10212017Headline:

New York City, New York

HomeNew YorkNew York City

Email Chrissie Cole Chrissie Cole on LinkedIn Chrissie Cole on Facebook
Chrissie Cole
Chrissie Cole
Contributor •

FDA Urges Stronger Warnings On Acetaminophen Products

1 comment

In a newly released report, the U.S. Food and Drug Administration (FDA), suggests stronger warnings on drugs that contain the painkiller acetaminophen, due to an increased risk of liver injury.

Both prescription and over-the-counter (OTC) medications are covered in the recommendation, of which Johnson & Johnson’s Tylenol is most well-known.

"There is extensive evidence that hepatotoxicity (liver toxicity) caused by acetaminophen use may result from lack of consumer awareness that acetaminophen can cause severe liver injury," the working group report said.

The FDA calls for a maximum adult daily dose to be no more than 3,250 milligrams. Current recommendations are 4,000 milligrams daily.

Children’s Tylenol should also be limited to one mid-strength concentration according to advisors. As it stands now, there are multiple dosage strengths available.

FDA advisers will meet in June to go over the report’s findings and to consider stronger labeling.

In April, the FDA ruled OTC pain relievers — including Advil and Tylenol — need to carry stronger warnings.

The makers of over-the-counter (OTC) pain relievers and fever reducers must revise their labeling to include bolder warnings about potential safety risks such as liver damage and internal bleeding, associated with the use of these drugs. #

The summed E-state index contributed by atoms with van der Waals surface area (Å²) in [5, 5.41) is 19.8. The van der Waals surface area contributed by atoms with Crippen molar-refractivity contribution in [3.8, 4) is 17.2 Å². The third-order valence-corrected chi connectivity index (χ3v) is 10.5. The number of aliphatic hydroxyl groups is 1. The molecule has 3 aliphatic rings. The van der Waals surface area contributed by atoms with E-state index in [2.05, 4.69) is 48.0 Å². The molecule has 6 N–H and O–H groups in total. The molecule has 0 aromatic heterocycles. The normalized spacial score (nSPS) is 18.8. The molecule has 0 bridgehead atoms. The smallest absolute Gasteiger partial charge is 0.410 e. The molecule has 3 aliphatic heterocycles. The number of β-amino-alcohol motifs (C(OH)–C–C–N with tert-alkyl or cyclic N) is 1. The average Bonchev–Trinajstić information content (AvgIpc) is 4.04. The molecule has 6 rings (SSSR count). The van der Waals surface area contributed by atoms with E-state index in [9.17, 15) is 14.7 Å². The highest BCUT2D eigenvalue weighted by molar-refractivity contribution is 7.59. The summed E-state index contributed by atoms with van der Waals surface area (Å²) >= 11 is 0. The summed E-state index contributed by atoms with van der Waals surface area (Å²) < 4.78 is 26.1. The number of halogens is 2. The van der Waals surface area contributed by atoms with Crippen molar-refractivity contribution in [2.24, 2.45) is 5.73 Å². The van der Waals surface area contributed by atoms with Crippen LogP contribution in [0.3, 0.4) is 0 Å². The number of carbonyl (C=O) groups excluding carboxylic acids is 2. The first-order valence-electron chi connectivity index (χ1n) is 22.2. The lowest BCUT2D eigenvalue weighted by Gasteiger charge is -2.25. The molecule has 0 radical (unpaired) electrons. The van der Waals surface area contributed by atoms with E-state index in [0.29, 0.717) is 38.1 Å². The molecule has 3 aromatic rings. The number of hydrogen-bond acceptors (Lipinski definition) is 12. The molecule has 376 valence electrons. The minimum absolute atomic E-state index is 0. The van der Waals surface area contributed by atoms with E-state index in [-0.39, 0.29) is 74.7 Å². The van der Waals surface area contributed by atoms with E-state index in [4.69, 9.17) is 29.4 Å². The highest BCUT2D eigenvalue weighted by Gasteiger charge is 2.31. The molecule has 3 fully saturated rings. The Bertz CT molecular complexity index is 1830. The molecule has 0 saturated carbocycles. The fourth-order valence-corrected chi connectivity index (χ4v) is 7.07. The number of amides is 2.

1 Comment

Have an opinion about this post? Please consider leaving a comment or subscribing to the feed to have future articles delivered to your feed reader.

  1. Sandra La Farnara says:
    up arrow

    There is no real “new” information contained in this article. The liver toxicity the writer speaks of has been known for many years. Consumers generally may put themselves at risk by not following the instructions given or failing to read the information that is available. No chemical compound is without its risks when used improperly. For every effect, there is a side effect. Humans are all chemically unique and respond differently. Extrapolating to a general population is never fool proof. I am not sure making a bolder warning label will make people read any more than they currently do. At some point, consumers must take responsibility for what they ingest and realize the 100% safe miracle pill does not exist.